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        • There are many aspects to Henry Falcon, and I suspect that one of them was patience up to a point. That point was reached and he did what he considered he had to do. I am sure he looked around and chose what for him and those who follow him was the best course; not going to PPT seems now in hindsight to have been a good move for him.

          As a centrist politically, it is hard for me not to react with contempt for “the revolution” as espoused by Mr. Chavez. In my view, there have been some few “betterments” for the less economically advantaged, but at an unacceptable price.

          On the one hand we have given up sovereignty to Cuba, big time, and yet Mr. Chavez holds out “the Empire” as the great bogeyman out to take over Venezuela. I never saw Americans taking over Notaries and Registries and MInistries as the Cubans have. Militarily, I did know some of the American attaches. As far as I could tell they did not give orders to Venezuelan officers, nor did the Stars and Stripes fly above the Venezuelan flag at any military or civilian institution, period.

          There may have been an Israeli or two helping run security around the president, but all the officers were Venezuelan.

          The word expropriate was not a part of the Venezuelan lexicon until Chavez started using it. And for what? Give me an example of an expropriated factory that is running at the same performance or better than before being taken. Answer, none!

          Coups in Venezuela are planned by, executed by the Military, not by civilians. Civilians are usually brought in when the heavy lifting is done. IF anything, Capriles has to be on the defensive from reactionary military that would love to bring back Chavez (or his successor), not from right wingers looking to continue to push the country in another direction.

          By and large, the Venezuelan military looks at where the wind blows and acts accordingly. The current winds point towards the end of Chavez and a new dawn is coming. The military that are rabidly Chavista will for the most part fade into the background and continue to work to bring about the next “revolution”, while the rest will simply continue to carry out orders and look for the next mission.

          I think you need to re-assess your beliefs about the future of Venezuela. Capriles has a long, hard road to slog since he will be facing lower oil prices, important institutions like the Supreme Court and Congress in Chavista hands, plus some Governors still willing to fly the red flag. Our economy is set to explode from repressed prices thanks to artificial price controls, and to top it off our nation of “believers in change” will expect that change to come in 100 days. No one should envy Capriles!

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        • “I don’t see how it does any good for leftists to dissociate themselves from the revolution so completely from the existing movement”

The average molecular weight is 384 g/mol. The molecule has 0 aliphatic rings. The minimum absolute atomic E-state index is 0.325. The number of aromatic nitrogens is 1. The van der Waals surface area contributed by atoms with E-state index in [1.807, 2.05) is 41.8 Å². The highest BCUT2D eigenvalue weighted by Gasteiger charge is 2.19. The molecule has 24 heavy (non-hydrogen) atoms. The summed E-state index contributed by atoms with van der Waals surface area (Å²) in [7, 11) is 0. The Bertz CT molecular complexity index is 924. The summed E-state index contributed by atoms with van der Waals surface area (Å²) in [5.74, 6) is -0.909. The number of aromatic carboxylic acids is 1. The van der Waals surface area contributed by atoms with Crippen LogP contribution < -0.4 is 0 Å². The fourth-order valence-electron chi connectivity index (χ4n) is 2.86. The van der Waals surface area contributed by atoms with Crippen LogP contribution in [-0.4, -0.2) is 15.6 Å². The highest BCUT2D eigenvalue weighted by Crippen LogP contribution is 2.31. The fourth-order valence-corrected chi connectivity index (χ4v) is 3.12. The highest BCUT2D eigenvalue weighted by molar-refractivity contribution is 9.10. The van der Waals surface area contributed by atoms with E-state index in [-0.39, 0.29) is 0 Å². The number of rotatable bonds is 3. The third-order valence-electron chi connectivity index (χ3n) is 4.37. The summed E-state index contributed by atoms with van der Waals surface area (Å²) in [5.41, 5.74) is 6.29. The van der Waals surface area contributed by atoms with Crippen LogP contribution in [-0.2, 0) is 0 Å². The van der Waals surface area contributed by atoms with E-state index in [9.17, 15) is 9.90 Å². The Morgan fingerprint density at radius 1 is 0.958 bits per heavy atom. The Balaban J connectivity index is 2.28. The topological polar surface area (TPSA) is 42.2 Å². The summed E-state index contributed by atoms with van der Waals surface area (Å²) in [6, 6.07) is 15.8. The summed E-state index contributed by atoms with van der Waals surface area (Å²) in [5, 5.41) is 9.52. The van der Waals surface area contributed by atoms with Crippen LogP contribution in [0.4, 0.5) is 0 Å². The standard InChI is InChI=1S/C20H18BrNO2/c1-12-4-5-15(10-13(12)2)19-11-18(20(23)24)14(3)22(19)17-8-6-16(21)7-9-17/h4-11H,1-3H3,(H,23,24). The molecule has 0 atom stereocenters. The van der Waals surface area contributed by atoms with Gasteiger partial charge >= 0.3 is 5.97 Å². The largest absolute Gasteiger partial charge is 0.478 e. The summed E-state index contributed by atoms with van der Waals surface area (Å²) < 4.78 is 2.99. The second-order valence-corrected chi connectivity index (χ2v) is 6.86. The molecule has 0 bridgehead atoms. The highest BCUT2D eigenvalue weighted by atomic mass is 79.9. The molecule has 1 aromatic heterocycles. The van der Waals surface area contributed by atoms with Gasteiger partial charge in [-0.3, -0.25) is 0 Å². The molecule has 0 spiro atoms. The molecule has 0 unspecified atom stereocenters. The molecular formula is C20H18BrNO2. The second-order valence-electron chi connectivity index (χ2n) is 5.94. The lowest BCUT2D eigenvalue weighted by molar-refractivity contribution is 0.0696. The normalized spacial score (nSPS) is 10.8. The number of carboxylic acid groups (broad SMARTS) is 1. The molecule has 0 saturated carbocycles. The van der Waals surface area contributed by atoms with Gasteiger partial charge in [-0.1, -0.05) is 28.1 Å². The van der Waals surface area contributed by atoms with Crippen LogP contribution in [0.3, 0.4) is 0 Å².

Maybe because the Chavez govt. is actually right-wing

          “How quickly would they lose patience with Capriles if after winning the election, and defeating Chavez, he were then to proceed to implement the center-left agenda that he is currently promising?”

          They didn’t seem to have a big problem with having a center-left government during the 40-years prior to Chavez.

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        • I think that your main confusion comes from taking both your version of Venezuelan history and the government policies after 1998 straight out of the chavista propaganda machine. Venezuela in the 1958-1999 was a welfare state governed by the center-left, not 19th century England.
          No revolution has happened in Venezuela. The government has spent a lot of money in social programs that have undeniably address the immediate needs of the poorest sectors of the population, but the core issues for development, as for example improving and equalizing the quality of education for all social classes in Venezuelan(that would be a true Revolution) have not happened, quite on the contrary. The effectiveness of many of this programs is very questionable and their administration is unaccountable to say the least. many of the social programs existed before him with a different name, ACUDE, CASA or ambulatorios So I will ask you to elaborate your claim that “Chavez continues to do useful work for the Venezuelan people (and by people I mean, those poor majorities who suffer under previous governments). What do you think about the crazy monetary policies that have triggered one of the biggest inflation rates in the world, which is suffered greatly by the poorest classes, the CADIVI subsidies to rich elites that I assume you despise?
          You are saying that we have to give up the rule of law, separation of powers, freedom of speech, rational economics and government accountability because Chavez implements some social policies, many of which are impossible to know how effective they are.
          “I’m pretty sure any leftist who supports the opposition would end up having deep regrets.”
          I cant think of how a change of government could make things work, I don’t think that the country could be worst run or by more incapable people than now.

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          • “I think that your main confusion comes from taking both your version of Venezuelan history and the government policies after 1998 straight out of the chavista propaganda machine.”

            That is probably the nicest possible way of calling someone a PSF ;) kudos!

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  2. So the other shoe begins to drop. The first shoe was the one in Hugo’s… foot.

    We chose well in the primaries then. That’s the job of Capriles and the MUD, and they are doing it splendidly. To win an election against an incumbent you have to convince a lot of people to vote for your option, which includes getting regional and national leaders to endorse your option freely. Better if they were from another party, best if they were government.

    For me, refreshingly similar to marketing and sales, in the marketplace of ideas and political offerings. For chavistas and military (accustomed to bullying and bribing for 14 years) and to PSF (who don’t believe in having a marketplace), sickeningly similar.

    Speaking of which, that’s the reason why Half-Dead Hugo, the man who can christen his daily going to the toilet as a historical “Battle” staged his little military pageant in full drag a few days ago, rolling out some toys for the military on the side. On one hand he must be trying hard to forget the important lessons that Miquilena taught him and saw him win the election the first (and probably second and third and fourth) time around. On the other he must be trying to once more bully Venezuelans.